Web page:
Tutorial 1: About Action Research
About Action Research - Overview
Action research is a process of deep inquiry into one's practices with others with the goal of evolving a deeper understanding of patterns of change. It involves taking action and collecting data to analyze and understand the actions from the perspectives of others and in relation to a projected outcome. It is cyclic, as the researcher moves through stages of thoughtful planning of the action, taking action, then analyzing evidence collected to make sense of the action. One cycle is linked to the next by a phase of critical reflection on what was learned. The reflection often results in conceptual tools for planning the next actions. As one progresses through cycles, there is a continuous process of refining methods, making new decisions about data collection, and evolving strategies for data interpretation.
Tutorial 1: About Action Research Video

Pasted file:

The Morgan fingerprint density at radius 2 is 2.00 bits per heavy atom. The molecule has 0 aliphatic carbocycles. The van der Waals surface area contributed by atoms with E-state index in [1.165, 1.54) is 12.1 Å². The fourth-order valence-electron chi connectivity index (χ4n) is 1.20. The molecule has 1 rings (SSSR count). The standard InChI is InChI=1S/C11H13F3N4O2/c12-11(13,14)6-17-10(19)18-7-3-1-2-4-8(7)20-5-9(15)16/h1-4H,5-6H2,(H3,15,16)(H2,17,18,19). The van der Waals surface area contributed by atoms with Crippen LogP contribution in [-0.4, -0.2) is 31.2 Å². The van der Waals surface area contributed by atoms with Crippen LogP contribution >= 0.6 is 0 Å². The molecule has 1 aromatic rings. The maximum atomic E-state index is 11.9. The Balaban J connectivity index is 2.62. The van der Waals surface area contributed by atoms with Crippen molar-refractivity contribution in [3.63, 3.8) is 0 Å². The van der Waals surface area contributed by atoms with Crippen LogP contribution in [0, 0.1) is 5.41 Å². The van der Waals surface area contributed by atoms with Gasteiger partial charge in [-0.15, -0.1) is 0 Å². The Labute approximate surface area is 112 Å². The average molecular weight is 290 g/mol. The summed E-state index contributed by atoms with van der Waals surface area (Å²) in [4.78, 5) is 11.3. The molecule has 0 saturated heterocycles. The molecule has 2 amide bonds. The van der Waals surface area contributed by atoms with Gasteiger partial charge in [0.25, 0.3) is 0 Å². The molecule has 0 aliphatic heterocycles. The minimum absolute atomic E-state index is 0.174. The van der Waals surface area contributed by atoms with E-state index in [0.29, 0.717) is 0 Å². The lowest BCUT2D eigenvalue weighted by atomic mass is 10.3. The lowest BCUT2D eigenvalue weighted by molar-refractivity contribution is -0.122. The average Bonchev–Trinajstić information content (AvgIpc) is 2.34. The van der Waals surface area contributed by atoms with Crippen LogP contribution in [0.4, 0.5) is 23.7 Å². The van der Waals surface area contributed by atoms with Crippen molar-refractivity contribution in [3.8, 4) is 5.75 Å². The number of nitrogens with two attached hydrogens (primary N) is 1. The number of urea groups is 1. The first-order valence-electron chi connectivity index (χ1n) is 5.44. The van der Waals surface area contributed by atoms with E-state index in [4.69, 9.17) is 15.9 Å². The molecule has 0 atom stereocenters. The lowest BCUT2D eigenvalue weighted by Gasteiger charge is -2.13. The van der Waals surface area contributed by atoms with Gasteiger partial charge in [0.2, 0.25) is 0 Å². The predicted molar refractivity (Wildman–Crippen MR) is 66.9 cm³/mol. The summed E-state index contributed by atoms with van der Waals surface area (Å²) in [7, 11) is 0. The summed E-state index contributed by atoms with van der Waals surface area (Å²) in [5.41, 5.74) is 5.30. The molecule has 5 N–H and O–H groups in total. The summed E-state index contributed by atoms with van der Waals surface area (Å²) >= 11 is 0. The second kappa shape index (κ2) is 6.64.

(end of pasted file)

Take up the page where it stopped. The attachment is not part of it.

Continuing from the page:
The understanding developed through reflection on earlier cycles shapes the process of inquiry often in new directions. Action research is then an iterative process that converges towards a better understanding of what happens as a result of actions taken. Because practices involve other people, action research is participatory, often highly collaborative, and often employs both quantitative and qualitative methods. The only "object" of research is the researcher, himself or herself, the participants are often co-researchers or partners in change. The goal is to evolve a theory of change that is highly sensitive to the factors that operate in a particular context and to understand the role that the action researcher plays in effecting change.
Tutorial 1: Activities
A. Creating your action research journal (Blog)
B. Forming action research learning circles.
Tutorial 1: Resources
A. Finding connections to Action Resource Communities
B. Action research tools